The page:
pro·​di·​gious prə-ˈdi-jəs How to pronounce prodigious (audio)
: causing amazement or wonder
: extraordinary in bulk, quantity, or degree : enormous
: resembling or befitting a prodigy : strange, unusual
obsolete : being an omen : portentous
prodigiously adverb
prodigiousness noun

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Prodigious, monstrous, tremendous, and stupendous all mean extremely impressive. Prodigious suggests marvelousness exceeding belief, usually in something that is felt as going far beyond a previous maximum of goodness, greatness, intensity, or size ("acrobats performing prodigious aerial feats"). Monstrous implies a departure from the normal in size, form, or character ("a monstrous billboard"); it can also suggest that someone or something is ugly, cruel, or vicious ("a monstrous criminal"; "a monstrous crime"). Tremendous and stupendous both imply a power, the former to terrify or awe ("the singer has tremendous talent"), the latter to stun or astound ("the young cast gave a stupendous performance"). Prodigious and the related noun prodigy derive from the Latin prodigium, meaning "omen" or "monster"; at one time, both words were used in English to refer to portents, or omens, but these senses are now considered obsolete.

Choose the Right Synonym for prodigious

monstrous, prodigious, tremendous, stupendous mean extremely impressive.

monstrous implies a departure from the normal (as in size, form, or character) and often carries suggestions of deformity, ugliness, or fabulousness.

the monstrous waste of the project

prodigious suggests a marvelousness exceeding belief, usually in something felt as going far beyond a previous maximum (as of goodness, greatness, intensity, or size).

made a prodigious effort and rolled the stone aside

tremendous may imply a power to terrify or inspire awe.

the tremendous roar of the cataract

stupendous implies a power to stun or astound, usually because of size, numbers, complexity, or greatness beyond description.

a stupendous volcanic eruption

Examples of prodigious in a Sentence

Graceful afield and afoot in his youth, he bullied into a prodigious slugger in his final years. Tom Verducci, Sports Illustrated, 28 July 2003
She had what was known in those days as a hollow leg, meaning she was able to drink prodigious amounts of liquor without getting drunk, or so she thought. Vanity Fair, July 2000
… Isaac [Newton] was allowed to resume at Grantham and go on to Cambridge, where … he was to remain for nearly thirty-five secluded, prodigious years. John Updike, New Yorker, 30 Mar. 1998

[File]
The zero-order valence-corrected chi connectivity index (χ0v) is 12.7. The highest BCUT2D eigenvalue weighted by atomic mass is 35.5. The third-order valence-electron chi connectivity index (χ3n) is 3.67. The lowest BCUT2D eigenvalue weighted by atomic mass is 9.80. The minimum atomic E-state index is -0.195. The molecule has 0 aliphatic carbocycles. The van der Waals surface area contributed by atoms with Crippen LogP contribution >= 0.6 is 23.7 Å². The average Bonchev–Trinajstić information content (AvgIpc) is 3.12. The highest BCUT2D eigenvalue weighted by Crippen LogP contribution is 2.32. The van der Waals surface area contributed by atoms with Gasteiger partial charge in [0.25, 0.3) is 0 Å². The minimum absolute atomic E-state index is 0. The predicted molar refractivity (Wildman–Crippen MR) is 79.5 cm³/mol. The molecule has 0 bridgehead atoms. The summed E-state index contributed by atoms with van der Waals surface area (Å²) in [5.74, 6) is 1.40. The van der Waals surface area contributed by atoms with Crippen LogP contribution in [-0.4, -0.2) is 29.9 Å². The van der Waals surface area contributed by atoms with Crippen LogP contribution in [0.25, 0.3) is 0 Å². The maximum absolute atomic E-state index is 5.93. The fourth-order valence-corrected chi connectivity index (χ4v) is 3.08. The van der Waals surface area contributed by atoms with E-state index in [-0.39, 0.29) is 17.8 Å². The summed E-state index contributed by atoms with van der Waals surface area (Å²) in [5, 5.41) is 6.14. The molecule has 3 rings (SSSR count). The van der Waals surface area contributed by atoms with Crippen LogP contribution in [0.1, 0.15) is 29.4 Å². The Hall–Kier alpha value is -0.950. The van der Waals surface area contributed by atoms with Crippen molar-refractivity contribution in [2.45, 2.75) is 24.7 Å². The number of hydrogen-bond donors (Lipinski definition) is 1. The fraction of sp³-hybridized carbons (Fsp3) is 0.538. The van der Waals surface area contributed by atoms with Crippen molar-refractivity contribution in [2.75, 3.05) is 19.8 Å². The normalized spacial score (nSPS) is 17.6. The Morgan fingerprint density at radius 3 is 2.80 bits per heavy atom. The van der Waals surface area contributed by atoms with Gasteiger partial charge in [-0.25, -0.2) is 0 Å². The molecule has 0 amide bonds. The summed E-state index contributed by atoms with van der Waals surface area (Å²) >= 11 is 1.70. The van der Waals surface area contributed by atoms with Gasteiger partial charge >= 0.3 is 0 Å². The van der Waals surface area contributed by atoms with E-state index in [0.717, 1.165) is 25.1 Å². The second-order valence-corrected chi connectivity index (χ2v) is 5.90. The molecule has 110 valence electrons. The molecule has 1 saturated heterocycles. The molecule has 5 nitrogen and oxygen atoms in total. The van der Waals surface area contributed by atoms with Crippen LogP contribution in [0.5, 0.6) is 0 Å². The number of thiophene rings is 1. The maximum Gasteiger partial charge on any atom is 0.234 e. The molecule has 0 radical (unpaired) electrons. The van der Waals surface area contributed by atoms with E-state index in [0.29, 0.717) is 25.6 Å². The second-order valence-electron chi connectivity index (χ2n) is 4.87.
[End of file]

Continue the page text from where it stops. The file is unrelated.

stage magicians performing prodigious feats for rapt audiences a prodigious supply of canned food kept in the basement for emergencies
Recent Examples on the Web Among them are Helion Energy, for developing fusion reactors that could produce prodigious amounts of energy from the hydrogen in seawater, and Retro Biosciences, which aims to add 10 years to the human lifespan using biotechnology. Matt O'Brien, Fortune, 18 Nov. 2023 The Holy Grail of Ferraris has sold for a fittingly prodigious amount of money. Rachel Cormack, Robb Report, 14 Nov. 2023 No, the linguist was a woman, and her black hair, streaked with gray, always gathered in a tight bun, seemed involved in her small body’s perfect posture, a kind of counterweight to her prodigious brain. Ben Lerner, Harper's Magazine, 3 Nov. 2023 Gauff’s shortcomings were hardly a mystery: a shaky forehand and serve in tight moments; a struggle to maximize her prodigious strengths — her speed and ability to cover the court, her fitness, her blazing backhand, a laserlike first serve. Matthew Futterman, New York Times, 2 Sep. 2023 Over the years, her public persona often overshadowed her prodigious output, especially in Britain, where she was stalked by rapacious tabloids. Nancy Hass, New York Times, 2 Nov. 2023 Yes, the exhibition is a retrospective in spirit, collecting over 10 years worth of the artist’s work in one place, and works as a brilliant showcase of one of the most prodigious contemporary artists working today. Seth Combs, San Diego Union-Tribune, 24 Sep. 2023 The torque is so prodigious (41 pound-feet more than a Corvette's), and the torque curve so flat, that the E55 pulls hard all the way through each gear, producing a concerted thrust like that of a 757 on a takeoff run. Barry Winfield, Car and Driver, 14 Aug. 2023 Luckily, as one of the most prodigious actors of her generation, that’s Sweeney’s job. Ellise Shafer, Variety, 9 Aug. 2023 See More

These examples are programmatically compiled from various online sources to illustrate current usage of the word 'prodigious.' Any opinions expressed in the examples do not represent those of Merriam-Webster or its editors. Send us feedback about these examples.

Word History


see prodigy

First Known Use

15th century, in the meaning defined at sense 3b

Time Traveler
The first known use of prodigious was in the 15th century


Dictionary Entries Near prodigious

Cite this Entry

“Prodigious.” Dictionary, Merriam-Webster, Accessed 11 Dec. 2023.

Kids Definition


pro·​di·​gious prə-ˈdij-əs How to pronounce prodigious (audio)
: exciting amazement or wonder
performs prodigious feats
: very big : huge
a prodigious amount of food
prodigiously adverb

More from Merriam-Webster on prodigious

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